Well folks. It is my turn to get banged up. Joe has had more than his share of medical emergencies so, I guess, a part of me wanted in on all the fun.
We drove only 280 miles yesterday from Spartanburg, SC to Mt. Vernon, Kentucky. The highways we traveled cut right through the Great Smoky Mountains. Driving speeds for trucks are 55 up and down the steep, winding roads.
Parking along a hurricane fence that separates an open field from the hotel property, in Mt. Vernon, KY, I got my things together to take into the room.
The asphalt driveway is fairly new. No ruts or grooves in the pavement. Looks and feels like the paving people got a really good compaction. Only thing they didn’t do was grade the pavement edge to meet the ground. There is a 3 inch drop off from the pavement to the dirt at the fence edge.
Slinging my work bags over to the passenger seat for later retrieval, I chucked my purse up my shoulder, opened the driver door and stepped out on the top step with my left foot. My right foot connected with the lower step in a good solid stance. Taking my left foot from the top step I found the pavement, placed my weight on my left foot to bring my right foot down.
Only problem was my left foot kept going further and further lower. My right foot is still on the lower step. My left ankle twisted completely to the outer edge and shooting pain ran up my leg, into my hip and lower back. A loud snap was heard in the process.
My danged purse twisted itself around my left shoulder like an anaconda snake preparing for dinner. That stupid purse would not budge. My right foot was still on the bottom step. My left foot and ankle are laying nearly flat in the pavement and dirt gap.
My arms are windmilling trying, ineffectually, to keep my balance. My right foot finally came off the step and now I’m falling into the hurricane fence (chain link fence). It wouldn’t have been bad except the angle I was sprawled in and that snake of a purse trying to cut my arm off at the shoulder.
A little cursing at the purse, swatting at the bottom of it while it now hung from my shoulder out in the open and I could break its death grip.
Twisting my body around to get a hand hold on the hurricane fence and the bottom step of the truck to stand upright was accomplished. However, standing on my left foot was exceedingly painful.
Waiting for the pain to subside enough to hobble around the front of the truck to the passenger side to get my bags was the next challenge.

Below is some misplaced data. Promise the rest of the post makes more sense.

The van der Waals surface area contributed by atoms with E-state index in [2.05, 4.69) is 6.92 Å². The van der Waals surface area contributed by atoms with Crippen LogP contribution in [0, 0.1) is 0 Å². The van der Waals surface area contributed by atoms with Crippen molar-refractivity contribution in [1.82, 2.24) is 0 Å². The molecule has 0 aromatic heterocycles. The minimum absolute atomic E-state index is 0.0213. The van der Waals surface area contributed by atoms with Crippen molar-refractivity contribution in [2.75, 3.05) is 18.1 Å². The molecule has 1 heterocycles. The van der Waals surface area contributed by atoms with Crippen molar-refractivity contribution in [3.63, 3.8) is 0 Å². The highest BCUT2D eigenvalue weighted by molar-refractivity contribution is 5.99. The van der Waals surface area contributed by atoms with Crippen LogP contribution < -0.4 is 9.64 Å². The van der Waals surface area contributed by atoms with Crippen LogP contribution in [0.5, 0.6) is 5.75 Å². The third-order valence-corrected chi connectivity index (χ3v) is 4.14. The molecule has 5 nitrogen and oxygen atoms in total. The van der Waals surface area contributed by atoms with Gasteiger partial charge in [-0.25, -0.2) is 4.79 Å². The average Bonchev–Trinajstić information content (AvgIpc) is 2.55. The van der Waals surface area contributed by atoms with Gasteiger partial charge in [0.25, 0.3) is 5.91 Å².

Joe had been in his truck while my bit of foolishness was going on. I knew that I would not be able to go to the room then come back and find Joe then lead him onward.
I awaited his eventual arrival. That man is s-l-o-o-w-w-w. he noticed me near my truck, must have known there was something wrong because he called out “What’s the matter?”
Pain brings the mean part of me out.
I told him to get his a$$ in gear, come get the room key, go through the breezeway, turn left, open the first door on his left.
He shuffled over at a semi quick pace, took the keys, then disappeared.
Finally the pain abated so I could get my things out of the truck and hobble to the room.
Looking up I saw Joe lurking beside a parked car. Half hunched over trying to hide and watch. It was so funny to see but my foot hurt with each step I took.
Flashes of my friend’s, Lynn, story of breaking her foot on a Friday evening then waiting until the following Monday to see a doctor to get it set and in a cast. Lynn related the emergency rooms would be full with the drunks who hurt themselves. She told about her struggles with the stairs in her home, which were taken on her knees over the whole weekend. My thoughts were “I hope I haven’t broken my foot!”
I can move my toes, foot, and ankle. I can walk on it with no pain. I have feeling in all my toes and throughout my foot. I just have a walnut under my skin.
Joe is going bonkers. He is being a “Bossy Knickers” telling me to get the ice on it.
“Doctor” Loreli has been called and consulted. I told her to tell Joe to “Cool it, Dude”. Her advice was no more aspirin for me because the bleeding inside my foot could worsen. She prescribed Ibuprofen, which Joe diligently went in search of and returned with success.
Sore, still a little swollen, and now a bit stiff the ankle is fine to continue this trip.
I’m already trying to figure the best way to tackle pushing in the clutch on the truck I’m driving. That will have to wait until I actually get IN the truck.
Before I finally end my sad tale 🙂 I want to leave you with a photo of a section of rock wall in the Great Smoky Mountains.
Some portions of the rock walls “weep”. Water finds its way through the solid mass. In the photo it is the really dark brown area of the rock. In winter the water freezes and there are some amazing frozen water falls hanging from the rock face.
Enjoy your Thursday. Where has this week gone?!